December 10, 2014

Grass looks greener on the other side

As published in The Erin Advocate

I had to laugh a few days ago when a Caledon resident said some people there would like to join Erin as part of Wellington County, since it would better match their rural character. I told him some people in Erin would like to join Peel or Halton Region, to be supported by a huge commercial and industrial tax base.

The Belfountain Community Organization (BCO) is actively fighting efforts to increase tourism and a plan by Peel Region to spend $31.5 million on new infrastructure in their area. They are feeling overwhelmed and want to be left alone.

I’ve told them that if they could just forward any unwanted money down the road, Erin could put it to good use. We won’t hold our breath for that, but it’s interesting to see the contrast, as Erin tries to figure out if it wants to increasingly base its economy on tourism. Communities have to be careful what they wish for.

A number of Belfountainites were quite skeptical, at a public consultation meeting last week, when Credit Valley Conservation (CVC) asked for their opinions as part of a Master Planning Process to refurbish Belfountain Conservation Area (BCA). Some wondered how the area could be made more attractive without attracting more tourists.

A new Management Plan could see about $3 million spent over several years to create a new Visitor Welcome Centre (including office, meeting and workshop space), more efficient parking, improved accessibility, better education on natural and cultural features, a redesigned central pumphouse (with washrooms), a covered picnic pavilion and fresh landscaping.

“We have to plan for the future, so the area can be used safely,” said CVC Chief Administrative Officer Deborah Martin-Downs. She suggested that instead of doing minor repairs annually to the deteriorating facilities, it would be better that this jewel in the CVC system be “reset and polished”.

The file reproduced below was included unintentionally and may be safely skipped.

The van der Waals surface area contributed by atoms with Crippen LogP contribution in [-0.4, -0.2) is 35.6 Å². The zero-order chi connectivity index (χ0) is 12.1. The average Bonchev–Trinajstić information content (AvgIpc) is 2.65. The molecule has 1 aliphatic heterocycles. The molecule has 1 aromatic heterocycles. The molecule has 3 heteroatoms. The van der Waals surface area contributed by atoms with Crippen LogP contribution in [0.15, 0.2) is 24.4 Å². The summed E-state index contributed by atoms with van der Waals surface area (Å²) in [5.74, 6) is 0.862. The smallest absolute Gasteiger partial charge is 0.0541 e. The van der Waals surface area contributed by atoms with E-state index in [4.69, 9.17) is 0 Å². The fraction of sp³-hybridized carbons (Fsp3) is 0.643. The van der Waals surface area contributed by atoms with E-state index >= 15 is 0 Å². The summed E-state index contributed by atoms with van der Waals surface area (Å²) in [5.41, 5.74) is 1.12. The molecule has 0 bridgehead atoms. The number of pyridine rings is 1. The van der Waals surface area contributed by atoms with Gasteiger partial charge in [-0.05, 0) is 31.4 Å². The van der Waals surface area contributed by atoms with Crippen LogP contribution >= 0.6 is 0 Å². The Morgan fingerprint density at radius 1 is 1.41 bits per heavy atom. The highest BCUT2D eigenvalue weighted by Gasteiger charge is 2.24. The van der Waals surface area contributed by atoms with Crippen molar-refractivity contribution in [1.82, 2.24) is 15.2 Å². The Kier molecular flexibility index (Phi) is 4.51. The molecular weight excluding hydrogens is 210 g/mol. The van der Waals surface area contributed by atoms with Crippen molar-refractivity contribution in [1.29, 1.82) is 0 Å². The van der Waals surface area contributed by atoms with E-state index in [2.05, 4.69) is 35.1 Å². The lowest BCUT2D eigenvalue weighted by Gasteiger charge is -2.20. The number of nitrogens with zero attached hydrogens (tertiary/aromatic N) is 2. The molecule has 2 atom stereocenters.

The park gets about 25,000 visitors a year, but the parking lot has only 45 spots. When it is full, visitors look for scarce parking spots in the hamlet. Laura McDonald, Conservation Lands Planner with CVC, said no targets have been set, and that they simply want to make the best use of limited space, not generate more visitors. And while more revenue is always welcome, it is also not one of the objectives, she said.

Jenni Le Forestier, President of the Community Organization, called for a Social Impact Study, saying use of the conservation lands cannot be considered in isolation from the effect on nearby residents. She also said it is important to know whether the Visitor Centre would be a rentable space that would generate extra visitors, and to what extent visitor hours might be increased in the future.

Senior Conservation Lands Planner Eric Baldin said traffic and other impacts on the community will be studied, and that the uses of the visitor centre have not been decided.

Caledon Ward 1 Regional Councillor Doug Beffort has advocated a new pathway from the hamlet’s businesses to the conservation area, away from the road, and an arrangement that would allow visitors to use the washrooms there. He said while CVC seems to be doing a good job of planning improvements, he cautioned that, “Maybe what you’re doing doesn’t fit with the overriding concerns of the community.”

An Environmental Assessment (EA) is being done on the dam, which is central to the conservation area, and on the pond that is filling with sediment. All options, including removal of the dam, will be considered. A previous EA in 2003 was shelved when no agreement could be reached on possible actions.

Entrepreneur Charles Mack first opened the park to the public 100 years ago, and CVC hopes to preserve the early 20th Century style of the facilities. The current vision is to make it an “iconic destination” for “sustainable” escarpment experiences such as hiking, photography and picnicking. CVC has identified 534 species in the area, 10 of which are at risk.